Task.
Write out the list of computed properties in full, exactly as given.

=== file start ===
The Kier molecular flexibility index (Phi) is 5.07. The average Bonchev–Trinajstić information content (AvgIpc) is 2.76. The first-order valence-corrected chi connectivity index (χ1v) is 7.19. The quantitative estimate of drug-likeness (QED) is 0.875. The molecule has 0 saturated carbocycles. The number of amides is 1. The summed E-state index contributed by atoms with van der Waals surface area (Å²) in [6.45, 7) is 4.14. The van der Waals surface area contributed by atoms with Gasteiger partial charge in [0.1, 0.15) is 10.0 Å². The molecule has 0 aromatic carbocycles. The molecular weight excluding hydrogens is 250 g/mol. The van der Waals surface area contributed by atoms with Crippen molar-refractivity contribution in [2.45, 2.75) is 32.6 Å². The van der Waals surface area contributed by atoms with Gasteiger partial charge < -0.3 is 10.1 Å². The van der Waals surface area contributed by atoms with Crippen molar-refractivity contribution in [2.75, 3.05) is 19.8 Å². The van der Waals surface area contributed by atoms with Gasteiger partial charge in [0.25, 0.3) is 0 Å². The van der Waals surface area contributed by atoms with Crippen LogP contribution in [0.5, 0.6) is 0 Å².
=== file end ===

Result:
The Kier molecular flexibility index (Phi) is 5.07. The average Bonchev–Trinajstić information content (AvgIpc) is 2.76. The first-order valence-corrected chi connectivity index (χ1v) is 7.19. The quantitative estimate of drug-likeness (QED) is 0.875. The molecule has 0 saturated carbocycles. The number of amides is 1. The summed E-state index contributed by atoms with van der Waals surface area (Å²) in [6.45, 7) is 4.14. The van der Waals surface area contributed by atoms with Gasteiger partial charge in [0.1, 0.15) is 10.0 Å². The molecule has 0 aromatic carbocycles. The molecular weight excluding hydrogens is 250 g/mol. The van der Waals surface area contributed by atoms with Crippen molar-refractivity contribution in [2.45, 2.75) is 32.6 Å². The van der Waals surface area contributed by atoms with Gasteiger partial charge < -0.3 is 10.1 Å². The van der Waals surface area contributed by atoms with Crippen molar-refractivity contribution in [2.75, 3.05) is 19.8 Å². The van der Waals surface area contributed by atoms with Gasteiger partial charge in [0.25, 0.3) is 0 Å². The van der Waals surface area contributed by atoms with Crippen LogP contribution in [0.5, 0.6) is 0 Å².